Kobe Bryant - 1 Season
2005-06: 35.4 PPG
What Kobe Bryant achieved in the 2005-06 season is nothing short of miraculous. With a supporting cast of Smush Parker, Chris Mihm, and Kwame Brown, Bryant led the Lakers to a 45-37 record and a trip to the postseason where they didn’t have any place. Kobe tallied 27 40-point games, something that hadn’t been done since Jordan in 1987. This would also be the season that he would drop his legendary 81 points against the Toronto Raptors.
Kobe put himself in a rarer company during the 2006 season, becoming just the 5th player to score 2,800 points or more in a season. To put more emphasis on Kobe’s usage, he also became the first player in history to record 900 field goals, 150 three-pointers, 600 free throws, and over 2,500 points in a season. Kobe shot 45.0% overall on the year and 34.7% from beyond the arc. Although the Lakers would be booted in the first round, Kobe averaged 27.9 PPG on 40% shooting from 3 in the series against the Suns, including a 45-point game in a Game 3 win.
James Harden - 1 Season
2018-19: 36.1 PPG
During the 2018-19 season, James Harden recorded the 8th highest scoring season of all time when putting up 36.1 PPG on the year. It was the year directly following Harden’s MVP campaign. It was so impressive as he did most of his heavy lifting with Chris Paul and Eric Gordon dealing with various injuries. He still led the Rockets to a 53-29 record and the 4th seed in the Western Conference. Harden’s 7.5 APG total in 2019 also put him in a rare space as he became the only player in NBA history to average at least 34.0 PPG and 7.5 APG.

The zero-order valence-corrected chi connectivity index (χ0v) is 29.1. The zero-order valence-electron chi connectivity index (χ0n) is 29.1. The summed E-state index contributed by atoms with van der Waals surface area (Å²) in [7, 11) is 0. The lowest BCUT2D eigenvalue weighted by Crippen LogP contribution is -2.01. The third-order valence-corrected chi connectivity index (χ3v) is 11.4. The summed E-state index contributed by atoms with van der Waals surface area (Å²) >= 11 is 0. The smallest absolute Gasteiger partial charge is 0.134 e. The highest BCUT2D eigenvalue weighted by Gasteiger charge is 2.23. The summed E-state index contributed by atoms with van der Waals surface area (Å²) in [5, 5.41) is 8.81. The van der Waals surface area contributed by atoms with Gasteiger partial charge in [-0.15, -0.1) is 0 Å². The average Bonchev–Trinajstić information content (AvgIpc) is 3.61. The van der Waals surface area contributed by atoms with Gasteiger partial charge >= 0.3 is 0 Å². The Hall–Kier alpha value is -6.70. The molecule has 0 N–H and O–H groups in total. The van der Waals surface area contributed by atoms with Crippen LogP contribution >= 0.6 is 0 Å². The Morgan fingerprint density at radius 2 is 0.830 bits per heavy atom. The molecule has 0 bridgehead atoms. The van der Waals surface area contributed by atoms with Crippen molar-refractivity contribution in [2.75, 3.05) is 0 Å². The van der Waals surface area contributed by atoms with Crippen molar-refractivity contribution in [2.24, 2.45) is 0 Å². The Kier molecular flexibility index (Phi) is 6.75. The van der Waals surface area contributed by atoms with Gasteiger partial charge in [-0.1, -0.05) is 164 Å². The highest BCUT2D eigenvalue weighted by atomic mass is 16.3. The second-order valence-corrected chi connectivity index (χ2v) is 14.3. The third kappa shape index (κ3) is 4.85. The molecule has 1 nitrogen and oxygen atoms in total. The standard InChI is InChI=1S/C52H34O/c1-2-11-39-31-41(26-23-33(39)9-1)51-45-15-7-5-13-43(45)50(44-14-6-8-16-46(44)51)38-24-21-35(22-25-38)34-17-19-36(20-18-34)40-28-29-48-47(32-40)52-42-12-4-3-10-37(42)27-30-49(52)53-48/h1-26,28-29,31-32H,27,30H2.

In 2019, Harden attempted a career-high 13.2 three-point attempts per game. He connected at a ridiculous clip of 36.8%. He also forced himself to the free-throw line 11 times per game while shooting 88%. The Rockets would only play in 11 games during the 2019 postseason, but Harden continued his offensive onslaught. He averaged 31.6 PPG, 6.9 RPG, and 6.6 APG, but the Rockets fell to the Golden State Warriors in 6 games.
Michael Jordan - 2 Seasons
1986-87: 37.1 PPG
1987-88: 35.0 PPG
Michael Jordan averaged 35.0 PPG or more in back-to-back seasons in 1987 and 1988. In 1987, Jordan was coming off a season in which he only played 18 regular-season games and 3 playoff games after sustaining a broken foot. MJ followed that up by playing all 82 games and winning his 1st of seven straight scoring titles. He shot 48.2 % from the field overall and added 2.9 SPG to his resume as well. Jordan would also lead the playoffs in PPG that season with 35.7 PPG despite the Bulls being eliminated in the first round.
The 1987-88 season could very well be considered the most remarkable season of Jordan’s career. He averaged 35.0 PPG, 5.5 RPG, and 5.9 APG. He led the league in scoring, steals (3.2), and minutes played (40.4). He led the Bulls to their best record since 1975 as they would win 50 games on the year. Jordan would take home his 1st MVP award, Defensive Player Of The Year, All-Defensive First Team, All-Star MVP, and added a Slam Dunk Championship just for kicks. Jordan and the Bulls would fall to the Pistons in the second round but not before MJ averaged 36.3 PPG for the playoffs.